Some cases that were not formally screened were still brought to the attention of prosecutors, Randall explained. He described an informal, verbal screening process where officers would call a prosecutor to discuss a case and note the outcome of the call in the file.
But Valentine’s research found that those informal screenings did not lead to prosecution.
The department’s internal system has since changed, making it easier to send cases to the Utah County Attorney’s Office for review, Randall said. He believes more cases are now being screened as a result and said informal screenings over the phone are no longer happening.
“[Victims] are trusting us as they’re coming forward and they’re literally putting their whole story in our hands,” he said. “We have to do better.”
But he pushes back on the notion that victims are not believed when they report sexual assault in Utah County.
“For us, it’s not about what we believe,” he said. “It’s about what we can prove.”
Utah County Attorney David Leavitt said his office has also made changes prompted by Valentine’s research.
“We set up a special code in the database for sexual assault allegations so that we could track it from the county attorney’s end,” he said. “And so that we know, by looking at a report, where sexual assault reports have taken place, and then we can go back to the police agency and say, ‘What about this case? What about that case?’ and so that they just don’t die at the police station.”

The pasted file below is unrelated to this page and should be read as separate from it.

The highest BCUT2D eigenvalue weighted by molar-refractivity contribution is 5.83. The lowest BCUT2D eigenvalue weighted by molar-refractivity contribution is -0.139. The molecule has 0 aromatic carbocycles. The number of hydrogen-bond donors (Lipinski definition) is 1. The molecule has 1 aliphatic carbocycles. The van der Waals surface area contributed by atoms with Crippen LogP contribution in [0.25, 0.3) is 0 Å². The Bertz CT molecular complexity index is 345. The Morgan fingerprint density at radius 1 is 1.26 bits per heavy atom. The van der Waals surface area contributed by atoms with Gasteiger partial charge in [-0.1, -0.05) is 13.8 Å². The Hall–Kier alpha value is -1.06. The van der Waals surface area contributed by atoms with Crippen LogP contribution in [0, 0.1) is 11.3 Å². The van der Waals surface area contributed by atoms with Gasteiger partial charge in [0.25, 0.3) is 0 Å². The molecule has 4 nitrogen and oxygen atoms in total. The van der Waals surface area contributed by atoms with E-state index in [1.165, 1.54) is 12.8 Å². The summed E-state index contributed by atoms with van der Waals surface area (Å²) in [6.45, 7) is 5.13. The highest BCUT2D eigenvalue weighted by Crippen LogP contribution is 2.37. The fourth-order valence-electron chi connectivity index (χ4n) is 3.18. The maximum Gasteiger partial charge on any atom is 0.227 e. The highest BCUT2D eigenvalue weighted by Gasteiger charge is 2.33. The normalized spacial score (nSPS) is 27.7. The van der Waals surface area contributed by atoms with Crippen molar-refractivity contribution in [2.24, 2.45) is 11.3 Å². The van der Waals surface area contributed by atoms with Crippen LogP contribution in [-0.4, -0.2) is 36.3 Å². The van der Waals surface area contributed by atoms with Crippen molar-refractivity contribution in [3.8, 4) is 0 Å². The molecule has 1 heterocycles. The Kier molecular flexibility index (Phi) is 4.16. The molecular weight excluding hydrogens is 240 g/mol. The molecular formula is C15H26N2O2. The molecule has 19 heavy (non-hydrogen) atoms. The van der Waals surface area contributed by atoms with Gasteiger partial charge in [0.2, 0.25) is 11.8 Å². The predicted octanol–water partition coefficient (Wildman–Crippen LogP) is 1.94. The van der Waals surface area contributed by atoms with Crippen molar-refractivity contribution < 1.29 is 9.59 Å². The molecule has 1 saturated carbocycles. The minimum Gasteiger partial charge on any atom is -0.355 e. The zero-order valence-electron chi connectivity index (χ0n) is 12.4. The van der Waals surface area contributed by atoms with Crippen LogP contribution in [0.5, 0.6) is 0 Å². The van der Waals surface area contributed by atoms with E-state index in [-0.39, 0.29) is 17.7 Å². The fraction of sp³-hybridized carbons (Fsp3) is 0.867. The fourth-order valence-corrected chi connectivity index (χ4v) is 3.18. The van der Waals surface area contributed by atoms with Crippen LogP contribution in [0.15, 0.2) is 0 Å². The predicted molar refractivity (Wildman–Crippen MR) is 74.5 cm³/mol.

Leavitt said he would support uniform data reporting standards for prosecutors in Utah, and he allowed Valentine access to his case files for the study because he believes prosecutors need to be more accountable.
“There are very few things in government less transparent than prosecutors’ offices,” he said. “And the statistics and the data that is kept in criminal justice is atrocious. It, I mean, how in the world we, in the 21st century, have gotten to a criminal justice system that has no broad statistics on anything of a specific nature is borderline criminal.”
Nearly a year after she reported she was sexually assaulted in Utah County, the teen who agreed to speak with KSL under the condition of anonymity tearfully shared the profound impact the experience has had on her life.
“I just don’t feel safe,” she said.
As time dragged on with no updates on the case, she went to therapy, day treatment and has even spent time hospitalized.
“I just wanted to scream, like, ‘Who’s going to help my daughter? Who’s going to help her?’” the mother said.